Wednesday 11 July 2018
Two pieces of skirting joint, one internal corner… how do you cut that mitre quickly?
First, butt one piece of board right up to the corner where the walls meet. This piece will stay here permanently, so if the other end of it is properly jointed, it can be fixed. Then present the other overlength board to the fixed piece and use a scribing block to mark up the side of this board, giving the first boards orientation vertically
Using the width of a ruler, transfer the first line away from the cut edge of the skirting board (follow any curve in the fixed board, too), leaving enough room for you to cut a 45 degree mitre to the edge
From where your line intersects the top of the skirting board, mark a 45 degree mitre away from this point. The direction of the mitre should be as if you are cutting a true mitred joint for the internal corner
Next, using your handsaw, cut down the line of the 45 degree mitre, being sure to follow the line along the front edge of the skirting board
Mark a pencil line along the obtuse angle of the mitre where it meets the front of the timber, along the straightedge and along the top moulding. Cut along the line down the front face of the board at about 90 degrees to the front face, undercutting slightly. It is important to stop cutting as soon as the kerf meets the moulding. Then simply chisel away this offcut with a chisel
Next, take a coping saw, and carefully cut along the line you drew on the moulding, where the mitre cut meets the moulding – again, undercutting slightly towards the back of the skirting board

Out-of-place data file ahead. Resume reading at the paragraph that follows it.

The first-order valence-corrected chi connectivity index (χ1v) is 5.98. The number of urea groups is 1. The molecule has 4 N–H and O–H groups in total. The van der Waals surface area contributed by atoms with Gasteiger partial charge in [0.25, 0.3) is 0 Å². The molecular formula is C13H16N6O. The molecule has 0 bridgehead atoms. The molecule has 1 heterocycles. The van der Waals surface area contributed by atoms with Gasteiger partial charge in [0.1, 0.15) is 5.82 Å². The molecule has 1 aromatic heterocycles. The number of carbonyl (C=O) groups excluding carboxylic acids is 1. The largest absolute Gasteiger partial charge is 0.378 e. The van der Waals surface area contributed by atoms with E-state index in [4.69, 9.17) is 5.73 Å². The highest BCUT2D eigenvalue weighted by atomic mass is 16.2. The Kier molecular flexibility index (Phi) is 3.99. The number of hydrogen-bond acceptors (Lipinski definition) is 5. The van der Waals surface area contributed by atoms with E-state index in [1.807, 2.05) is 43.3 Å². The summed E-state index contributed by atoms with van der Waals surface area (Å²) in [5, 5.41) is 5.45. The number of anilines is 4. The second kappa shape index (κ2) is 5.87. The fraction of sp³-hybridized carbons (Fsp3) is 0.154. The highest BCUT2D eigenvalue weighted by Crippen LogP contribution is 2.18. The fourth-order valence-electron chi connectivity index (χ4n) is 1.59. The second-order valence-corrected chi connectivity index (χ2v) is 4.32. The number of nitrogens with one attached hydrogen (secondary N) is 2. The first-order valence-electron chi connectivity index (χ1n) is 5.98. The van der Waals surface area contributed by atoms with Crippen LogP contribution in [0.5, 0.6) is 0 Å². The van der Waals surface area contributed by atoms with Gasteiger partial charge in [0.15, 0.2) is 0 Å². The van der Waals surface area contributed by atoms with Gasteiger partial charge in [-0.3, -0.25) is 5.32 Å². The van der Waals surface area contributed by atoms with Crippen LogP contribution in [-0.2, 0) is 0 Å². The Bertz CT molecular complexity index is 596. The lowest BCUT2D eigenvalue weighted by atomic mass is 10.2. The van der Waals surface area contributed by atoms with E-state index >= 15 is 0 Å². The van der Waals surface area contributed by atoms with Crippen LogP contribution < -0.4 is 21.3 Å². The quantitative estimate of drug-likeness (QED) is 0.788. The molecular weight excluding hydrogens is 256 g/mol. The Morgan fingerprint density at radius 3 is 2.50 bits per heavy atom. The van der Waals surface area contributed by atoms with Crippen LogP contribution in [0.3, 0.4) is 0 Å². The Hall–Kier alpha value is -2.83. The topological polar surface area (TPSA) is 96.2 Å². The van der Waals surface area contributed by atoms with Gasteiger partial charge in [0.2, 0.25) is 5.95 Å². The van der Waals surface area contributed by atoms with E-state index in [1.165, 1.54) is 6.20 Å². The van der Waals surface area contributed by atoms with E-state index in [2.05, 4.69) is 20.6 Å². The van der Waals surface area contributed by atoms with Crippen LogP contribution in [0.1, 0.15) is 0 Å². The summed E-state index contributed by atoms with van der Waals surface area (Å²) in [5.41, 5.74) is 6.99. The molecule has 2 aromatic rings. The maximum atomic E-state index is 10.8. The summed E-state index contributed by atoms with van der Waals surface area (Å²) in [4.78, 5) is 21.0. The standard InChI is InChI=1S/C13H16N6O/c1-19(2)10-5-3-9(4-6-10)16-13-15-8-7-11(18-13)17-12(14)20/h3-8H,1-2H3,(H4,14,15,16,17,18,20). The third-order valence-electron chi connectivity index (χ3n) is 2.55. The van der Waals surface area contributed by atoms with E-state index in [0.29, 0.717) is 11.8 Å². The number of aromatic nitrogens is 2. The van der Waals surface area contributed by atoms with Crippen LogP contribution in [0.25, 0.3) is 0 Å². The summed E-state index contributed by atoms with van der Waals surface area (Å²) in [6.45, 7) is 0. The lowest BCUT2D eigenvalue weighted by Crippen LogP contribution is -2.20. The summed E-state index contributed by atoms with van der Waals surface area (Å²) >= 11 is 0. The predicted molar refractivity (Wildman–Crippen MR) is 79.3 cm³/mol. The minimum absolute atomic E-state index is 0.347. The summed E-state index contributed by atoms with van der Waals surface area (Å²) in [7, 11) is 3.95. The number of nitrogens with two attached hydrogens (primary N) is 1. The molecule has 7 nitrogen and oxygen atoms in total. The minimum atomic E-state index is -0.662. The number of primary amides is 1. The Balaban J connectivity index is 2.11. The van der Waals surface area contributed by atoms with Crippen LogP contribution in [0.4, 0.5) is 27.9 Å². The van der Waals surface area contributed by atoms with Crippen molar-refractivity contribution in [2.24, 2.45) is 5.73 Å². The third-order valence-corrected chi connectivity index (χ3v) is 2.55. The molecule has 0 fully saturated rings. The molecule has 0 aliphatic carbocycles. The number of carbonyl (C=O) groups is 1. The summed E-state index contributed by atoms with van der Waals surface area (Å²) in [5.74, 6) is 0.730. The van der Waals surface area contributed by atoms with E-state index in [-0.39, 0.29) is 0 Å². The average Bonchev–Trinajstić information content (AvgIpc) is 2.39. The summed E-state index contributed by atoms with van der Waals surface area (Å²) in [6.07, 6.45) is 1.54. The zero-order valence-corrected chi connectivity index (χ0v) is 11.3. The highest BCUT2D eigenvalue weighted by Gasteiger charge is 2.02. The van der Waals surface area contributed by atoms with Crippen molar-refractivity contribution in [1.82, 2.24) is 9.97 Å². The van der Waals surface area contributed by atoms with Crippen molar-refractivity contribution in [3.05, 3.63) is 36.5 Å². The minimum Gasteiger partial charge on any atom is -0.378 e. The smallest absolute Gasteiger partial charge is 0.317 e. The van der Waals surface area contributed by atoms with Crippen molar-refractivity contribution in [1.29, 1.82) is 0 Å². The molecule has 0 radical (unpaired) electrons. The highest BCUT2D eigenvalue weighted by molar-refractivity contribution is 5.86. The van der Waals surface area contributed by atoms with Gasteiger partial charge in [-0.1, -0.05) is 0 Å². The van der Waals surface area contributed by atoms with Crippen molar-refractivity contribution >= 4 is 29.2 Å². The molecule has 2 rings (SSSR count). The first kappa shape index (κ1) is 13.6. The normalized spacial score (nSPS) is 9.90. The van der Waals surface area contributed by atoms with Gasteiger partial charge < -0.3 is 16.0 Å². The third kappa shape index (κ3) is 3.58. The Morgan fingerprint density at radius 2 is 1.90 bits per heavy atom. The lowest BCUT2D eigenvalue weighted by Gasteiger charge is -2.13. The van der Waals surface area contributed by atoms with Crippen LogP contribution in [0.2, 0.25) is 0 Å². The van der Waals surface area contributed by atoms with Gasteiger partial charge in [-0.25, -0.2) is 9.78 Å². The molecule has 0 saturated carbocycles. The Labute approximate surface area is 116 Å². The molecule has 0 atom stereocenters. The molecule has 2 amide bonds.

The scribed shape you have formed on the moulding and along the front face of the skirting board means it should now butt up perfectly to the first piece of skirting fitted. You may find if your coping saw cut wasn’t perfect you will need to adjust the edge, but this method produces a perfect looking joint. The mitred scribing cut follows the moulding perfectly, producing a nice joint with no gaps, even down the skirting board face. Job done
Getting the mitres right on skirting boards can be a difficult process. Walls are rarely truly plumb, and don't often meet each other at exactly 90 degrees. So, here are a few tips I picked up during my days as a carpenter and joiner. There are two main joints… the internal and external mitre… and I'll tackle the external mitre next issue. For this issue, I'll look at scribing the internal mitre, which elimates any worries about the angle of the walls. I will not look into fixing the boards to the wall, as the method will depend upon the walls, and your preferred option.